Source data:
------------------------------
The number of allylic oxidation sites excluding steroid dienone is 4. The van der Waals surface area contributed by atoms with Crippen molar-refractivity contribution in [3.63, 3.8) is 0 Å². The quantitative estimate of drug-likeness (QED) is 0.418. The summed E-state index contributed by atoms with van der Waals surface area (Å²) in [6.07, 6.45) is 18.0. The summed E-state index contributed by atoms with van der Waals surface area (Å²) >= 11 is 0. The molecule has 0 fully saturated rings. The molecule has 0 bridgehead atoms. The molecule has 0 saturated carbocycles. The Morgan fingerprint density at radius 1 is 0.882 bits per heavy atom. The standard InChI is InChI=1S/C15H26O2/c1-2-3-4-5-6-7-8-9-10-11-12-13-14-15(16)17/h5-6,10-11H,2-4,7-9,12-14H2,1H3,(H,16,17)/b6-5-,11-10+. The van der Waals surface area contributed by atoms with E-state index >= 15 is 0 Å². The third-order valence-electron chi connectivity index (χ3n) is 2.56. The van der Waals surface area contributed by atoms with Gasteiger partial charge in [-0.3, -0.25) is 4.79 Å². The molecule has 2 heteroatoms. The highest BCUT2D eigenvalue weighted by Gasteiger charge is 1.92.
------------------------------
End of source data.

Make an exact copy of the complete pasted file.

The number of allylic oxidation sites excluding steroid dienone is 4. The van der Waals surface area contributed by atoms with Crippen molar-refractivity contribution in [3.63, 3.8) is 0 Å². The quantitative estimate of drug-likeness (QED) is 0.418. The summed E-state index contributed by atoms with van der Waals surface area (Å²) in [6.07, 6.45) is 18.0. The summed E-state index contributed by atoms with van der Waals surface area (Å²) >= 11 is 0. The molecule has 0 fully saturated rings. The molecule has 0 bridgehead atoms. The molecule has 0 saturated carbocycles. The Morgan fingerprint density at radius 1 is 0.882 bits per heavy atom. The standard InChI is InChI=1S/C15H26O2/c1-2-3-4-5-6-7-8-9-10-11-12-13-14-15(16)17/h5-6,10-11H,2-4,7-9,12-14H2,1H3,(H,16,17)/b6-5-,11-10+. The van der Waals surface area contributed by atoms with E-state index >= 15 is 0 Å². The third-order valence-electron chi connectivity index (χ3n) is 2.56. The van der Waals surface area contributed by atoms with Gasteiger partial charge in [-0.3, -0.25) is 4.79 Å². The molecule has 2 heteroatoms. The highest BCUT2D eigenvalue weighted by Gasteiger charge is 1.92.